Geography's mapathon unites faculty and students to help provide aid to Puerto Rico

Written by Bonnie Meibers, CAS communications intern

The team that made the mapathon happen on short notice (left to right): Jessica McCarty-Kern, Robbyn Abbitt, Roxanne Ornelas, Mary Henry, Bruce D'Arcus, Marcia England, Damon Scott, Debbi White, Sande Garner, Joanna Camacho

While the hurricane in Puerto Rico and its lasting effects may feel far away from Oxford, Ohio, Miami's Department of Geography decided to do something about it.

On Friday, September 29, the department applied its expertise in mapping and resource management to host a special mapathon to help the victims of Hurricane Maria.

Assistant professor of geography and American studies Damon Scott, who has Puerto Rican in-laws, organized the event, which brought together faculty members, students, and volunteers from across the Miami community.

"Feeling the local and regional impacts of climate change-induced extreme weather events, the month of September has been a rough one for lots of people throughout the Caribbean and southwestern U.S.," Scott said. "For me personally, it has involved responding to rapidly unfolding extreme weather events both by communicating with my family and loved ones in harm's way and by reflecting on the ways several previous such events have affected my family."

During the event, held in Shideler Hall, volunteers used satellite imagery and on-line mapping tools to help those in the ground in Puerto Rico know where buildings once stood. Another project looked at damage sustained by hospitals and medical clinics in the area., or OSM, was used to trace the outlines of buildings. OSM is an online platform that uses Google Maps to enable people from around the world to participate in crowd-sourced mapping projects.

Mapathon team members (left to right) Joanna Camacho, Amélie Davis, and Roxanne Ornelas hard at work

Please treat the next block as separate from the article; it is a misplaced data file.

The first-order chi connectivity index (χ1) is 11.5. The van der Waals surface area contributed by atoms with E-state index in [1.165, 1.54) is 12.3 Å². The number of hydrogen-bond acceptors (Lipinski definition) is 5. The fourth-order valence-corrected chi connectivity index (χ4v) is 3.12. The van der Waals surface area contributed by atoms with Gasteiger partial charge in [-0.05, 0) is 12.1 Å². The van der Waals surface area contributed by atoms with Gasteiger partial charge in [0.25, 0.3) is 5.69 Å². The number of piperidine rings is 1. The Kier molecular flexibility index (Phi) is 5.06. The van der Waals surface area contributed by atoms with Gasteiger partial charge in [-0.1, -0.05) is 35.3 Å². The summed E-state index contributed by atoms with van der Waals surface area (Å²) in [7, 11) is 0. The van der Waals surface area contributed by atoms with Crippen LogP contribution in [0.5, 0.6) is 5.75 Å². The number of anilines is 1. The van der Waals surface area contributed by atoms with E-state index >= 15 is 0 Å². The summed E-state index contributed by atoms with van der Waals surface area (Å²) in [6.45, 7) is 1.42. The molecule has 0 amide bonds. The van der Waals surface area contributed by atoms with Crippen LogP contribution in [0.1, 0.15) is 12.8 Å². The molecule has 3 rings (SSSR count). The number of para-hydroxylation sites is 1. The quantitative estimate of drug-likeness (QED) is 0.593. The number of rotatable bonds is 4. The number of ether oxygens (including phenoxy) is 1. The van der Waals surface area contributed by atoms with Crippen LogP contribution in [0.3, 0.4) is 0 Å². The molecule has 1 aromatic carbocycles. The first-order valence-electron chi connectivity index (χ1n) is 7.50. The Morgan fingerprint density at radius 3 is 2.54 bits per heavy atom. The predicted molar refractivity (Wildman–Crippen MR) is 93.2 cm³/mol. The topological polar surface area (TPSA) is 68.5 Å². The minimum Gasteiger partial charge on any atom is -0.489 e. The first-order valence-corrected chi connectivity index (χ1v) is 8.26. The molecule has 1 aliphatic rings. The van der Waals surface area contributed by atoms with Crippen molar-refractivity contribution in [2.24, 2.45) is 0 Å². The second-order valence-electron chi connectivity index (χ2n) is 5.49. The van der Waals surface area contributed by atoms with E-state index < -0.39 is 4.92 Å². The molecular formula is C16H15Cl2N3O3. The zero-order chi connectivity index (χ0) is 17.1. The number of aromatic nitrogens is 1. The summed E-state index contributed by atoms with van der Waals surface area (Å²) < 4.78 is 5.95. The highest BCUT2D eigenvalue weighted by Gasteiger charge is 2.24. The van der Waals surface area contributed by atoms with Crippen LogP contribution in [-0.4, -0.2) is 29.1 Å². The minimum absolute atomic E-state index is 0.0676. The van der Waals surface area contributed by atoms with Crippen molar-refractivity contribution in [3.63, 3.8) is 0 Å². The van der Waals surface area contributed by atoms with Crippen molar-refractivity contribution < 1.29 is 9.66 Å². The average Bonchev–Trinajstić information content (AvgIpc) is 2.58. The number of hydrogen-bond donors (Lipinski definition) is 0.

Scott said that some of the projects OSM is used for are tied to humanitarian efforts to respond to specific crises around the world, like Hurricane Maria. Those projects are managed by the Humanitarian Open Street Map Team (HOT). Since Maria hit, the American Red Cross has requested a series of mapping projects for planning and conducting relief operations in Puerto Rico.

Altogether, 121 people participated in the mapathon.

"I was overwhelmed by the immediate and strong interest in the event," Scott said. "A number of participants revealed that they had family, friends, or colleagues on the island. Others were there to support their friends who have family in Puerto Rico. Several members of the Miami baseball team participated in a gesture of solidarity with their teammate from Guayama, in the southeast part of the island."

Mapathons, similar to the one held at Miami, are happening across the country.

Scott said that he ran across a flyer on Facebook for a similar event at Columbia University.

"I had never heard of OSM, or HOT, or mapathons before then, but I recognized that this would be a way that we would organize a local event to respond to the unfolding humanitarian crisis on the island," he said.

Working with colleagues in the Department of Geography — including experts in mapping and Geographical Information Systems like Robbyn Abbitt, Amèlie Davis, and Jessica McCarty-Kern — Scott came together to draft a set of instructions for the mapping exercise, develop promotional materials, sort out the logistics of coordinating the event across 5 different work spaces in Shideler Hall, and reach out to other, simultaneous mapathons on other campuses.

Participants received a "¡Presente!" sticker as a visible reminder that they showed up for Puerto Rico when they attended the mapathon.

The recovery effort in Puerto Rico is ongoing, and will be for quite some time.

"These extreme weather events are dramatic and draw lots of media attention when they occur," Scott said. "The aftermath, however, is drawn out and riddled with lots of very consequential decisions that also require thoughtful and deliberate attention. On an ongoing basis, we all need to be present when extreme weather events occur, to stay engaged in the consequential decisions that affect the most vulnerable among us, and to seek out ways to bridge the divides that separate us and cause us to forget our common humanity."

If you or your organization would like to participate in or co-sponsor future community mapping events, please contact Damon Scott ( or Robbyn Abbitt (

For more about Miami's hurricane relief efforts, read the October 12, 2017 press release Miamians pitch in with expertise and passion in Hurricane relief effort.